Great times ahead
  |  First Published: November 2011

The current is starting to trickle from the north and from now until the end of March this area lights up with travelling schools of everything you either want to catch and release or have on a plate. If you can’t catch fish from now on, give up.

My phone has been running hot with stories of snapper, morwong and big bream. Apart from the odd shocker low, the days have been great with little wind and plenty of sunshine. There have been many boats over the reefs from Nobbys down to Redhead, so I thought I better get out their and test the waters.

Big green-eyed squid and cuttlefish were spread all over the Stockton cleaning table when I arrived at the ramp. The anglers that caught them said two words I wanted to hear – ‘North Reef’.

My favourite haunt! So if the squid were there, so would be kingfish and maybe some big squire, morwong and even teraglin. We returned with plenty of squid and a boat covered with ink.


The beaches have typically fired for bream and although it’s hard to believe, whiting haven’t left this area all year. They’ve been big ones, loners that hang with schools of mullet and the hordes of blackfish that are still around, especially in Newcastle Harbour and off the rock platforms at the ends of the beaches.

So wetting a line around Horseshoe Beach with worms or peeled prawns should see you get a few whiting or bream, and flathead shouldn’t be to far away either.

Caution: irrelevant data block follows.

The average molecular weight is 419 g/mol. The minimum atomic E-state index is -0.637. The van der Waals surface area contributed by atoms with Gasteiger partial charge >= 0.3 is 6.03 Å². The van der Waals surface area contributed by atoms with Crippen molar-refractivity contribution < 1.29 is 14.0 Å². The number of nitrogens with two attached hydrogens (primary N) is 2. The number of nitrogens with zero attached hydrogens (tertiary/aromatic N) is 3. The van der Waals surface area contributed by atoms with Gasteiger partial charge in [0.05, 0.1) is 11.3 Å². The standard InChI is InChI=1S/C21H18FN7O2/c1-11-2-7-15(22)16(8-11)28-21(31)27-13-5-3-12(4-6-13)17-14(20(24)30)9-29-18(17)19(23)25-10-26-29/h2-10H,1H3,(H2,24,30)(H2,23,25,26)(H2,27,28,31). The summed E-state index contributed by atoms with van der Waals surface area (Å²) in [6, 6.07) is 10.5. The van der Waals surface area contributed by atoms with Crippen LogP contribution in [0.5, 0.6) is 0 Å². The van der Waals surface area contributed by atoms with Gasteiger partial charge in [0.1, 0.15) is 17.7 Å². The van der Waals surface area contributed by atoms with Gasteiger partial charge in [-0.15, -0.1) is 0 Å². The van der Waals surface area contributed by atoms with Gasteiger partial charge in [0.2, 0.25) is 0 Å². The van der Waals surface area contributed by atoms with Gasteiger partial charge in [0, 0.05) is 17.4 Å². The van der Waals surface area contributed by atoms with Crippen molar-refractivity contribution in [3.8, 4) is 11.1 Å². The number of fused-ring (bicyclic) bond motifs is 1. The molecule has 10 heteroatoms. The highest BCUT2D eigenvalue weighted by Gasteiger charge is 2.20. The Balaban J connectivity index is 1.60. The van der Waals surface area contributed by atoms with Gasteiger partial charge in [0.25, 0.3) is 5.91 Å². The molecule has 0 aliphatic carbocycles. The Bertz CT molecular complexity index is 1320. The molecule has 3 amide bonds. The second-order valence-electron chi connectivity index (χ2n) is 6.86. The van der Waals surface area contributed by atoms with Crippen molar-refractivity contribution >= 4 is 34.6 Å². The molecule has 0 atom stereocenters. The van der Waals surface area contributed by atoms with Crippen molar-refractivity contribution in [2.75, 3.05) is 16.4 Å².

Offshore is running hot for squire, which are on most reefs from Stockton Bight down to Redhead. You have to get through the trevally and sweep, but it’s worth it.

I was told by a few Stockton boys that if you headed out to deeper water, the sweep were less frequent.

Squire and a few lumpy snapper have been taken on the Marbles Reef and apparently the Pines was fishing full on as well, so it looks as if we are going to get a good start to the season.

In the Hunter River bream and luderick are the best shot.

A few school jewfish have come in from the bridge pylons and also in the pilot station hole, with live yellowtail and live squid the best baits.

A Sandgate angler caught a few blue swimmer crabs deeper up around Tomago, so if you want to leave others boats behind it’s something you can try.

You can get some nice bream from this area of the river at times, too – floating baits are the best bet.

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